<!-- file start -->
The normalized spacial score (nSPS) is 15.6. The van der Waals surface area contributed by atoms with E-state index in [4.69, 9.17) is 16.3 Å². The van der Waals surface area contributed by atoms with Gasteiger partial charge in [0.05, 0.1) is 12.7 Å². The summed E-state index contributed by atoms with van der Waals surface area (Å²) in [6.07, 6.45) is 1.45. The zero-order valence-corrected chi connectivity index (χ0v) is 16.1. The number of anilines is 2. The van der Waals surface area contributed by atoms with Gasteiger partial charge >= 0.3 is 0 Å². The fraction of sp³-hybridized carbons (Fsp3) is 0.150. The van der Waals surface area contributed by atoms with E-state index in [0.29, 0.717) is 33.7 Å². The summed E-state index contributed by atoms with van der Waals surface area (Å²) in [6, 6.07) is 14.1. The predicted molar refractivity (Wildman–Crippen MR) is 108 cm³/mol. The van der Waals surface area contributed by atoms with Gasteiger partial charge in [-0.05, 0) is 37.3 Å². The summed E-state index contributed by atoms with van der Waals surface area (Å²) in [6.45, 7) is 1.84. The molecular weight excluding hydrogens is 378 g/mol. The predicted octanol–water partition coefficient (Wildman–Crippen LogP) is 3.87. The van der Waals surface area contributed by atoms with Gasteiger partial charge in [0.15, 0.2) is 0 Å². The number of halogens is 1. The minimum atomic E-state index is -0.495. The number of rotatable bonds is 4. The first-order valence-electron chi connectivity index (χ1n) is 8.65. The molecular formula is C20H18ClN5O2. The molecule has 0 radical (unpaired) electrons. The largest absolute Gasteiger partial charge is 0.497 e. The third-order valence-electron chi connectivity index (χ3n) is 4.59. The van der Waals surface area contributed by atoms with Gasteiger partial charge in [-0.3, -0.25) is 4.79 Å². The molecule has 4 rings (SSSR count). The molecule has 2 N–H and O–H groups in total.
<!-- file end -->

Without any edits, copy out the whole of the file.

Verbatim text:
The normalized spacial score (nSPS) is 15.6. The van der Waals surface area contributed by atoms with E-state index in [4.69, 9.17) is 16.3 Å². The van der Waals surface area contributed by atoms with Gasteiger partial charge in [0.05, 0.1) is 12.7 Å². The summed E-state index contributed by atoms with van der Waals surface area (Å²) in [6.07, 6.45) is 1.45. The zero-order valence-corrected chi connectivity index (χ0v) is 16.1. The number of anilines is 2. The van der Waals surface area contributed by atoms with Gasteiger partial charge >= 0.3 is 0 Å². The fraction of sp³-hybridized carbons (Fsp3) is 0.150. The van der Waals surface area contributed by atoms with E-state index in [0.29, 0.717) is 33.7 Å². The summed E-state index contributed by atoms with van der Waals surface area (Å²) in [6, 6.07) is 14.1. The predicted molar refractivity (Wildman–Crippen MR) is 108 cm³/mol. The van der Waals surface area contributed by atoms with Gasteiger partial charge in [-0.05, 0) is 37.3 Å². The summed E-state index contributed by atoms with van der Waals surface area (Å²) in [6.45, 7) is 1.84. The molecular weight excluding hydrogens is 378 g/mol. The predicted octanol–water partition coefficient (Wildman–Crippen LogP) is 3.87. The van der Waals surface area contributed by atoms with Gasteiger partial charge in [0.15, 0.2) is 0 Å². The number of halogens is 1. The minimum atomic E-state index is -0.495. The number of rotatable bonds is 4. The first-order valence-electron chi connectivity index (χ1n) is 8.65. The molecular formula is C20H18ClN5O2. The molecule has 0 radical (unpaired) electrons. The largest absolute Gasteiger partial charge is 0.497 e. The third-order valence-electron chi connectivity index (χ3n) is 4.59. The van der Waals surface area contributed by atoms with Gasteiger partial charge in [-0.3, -0.25) is 4.79 Å². The molecule has 4 rings (SSSR count). The molecule has 2 N–H and O–H groups in total.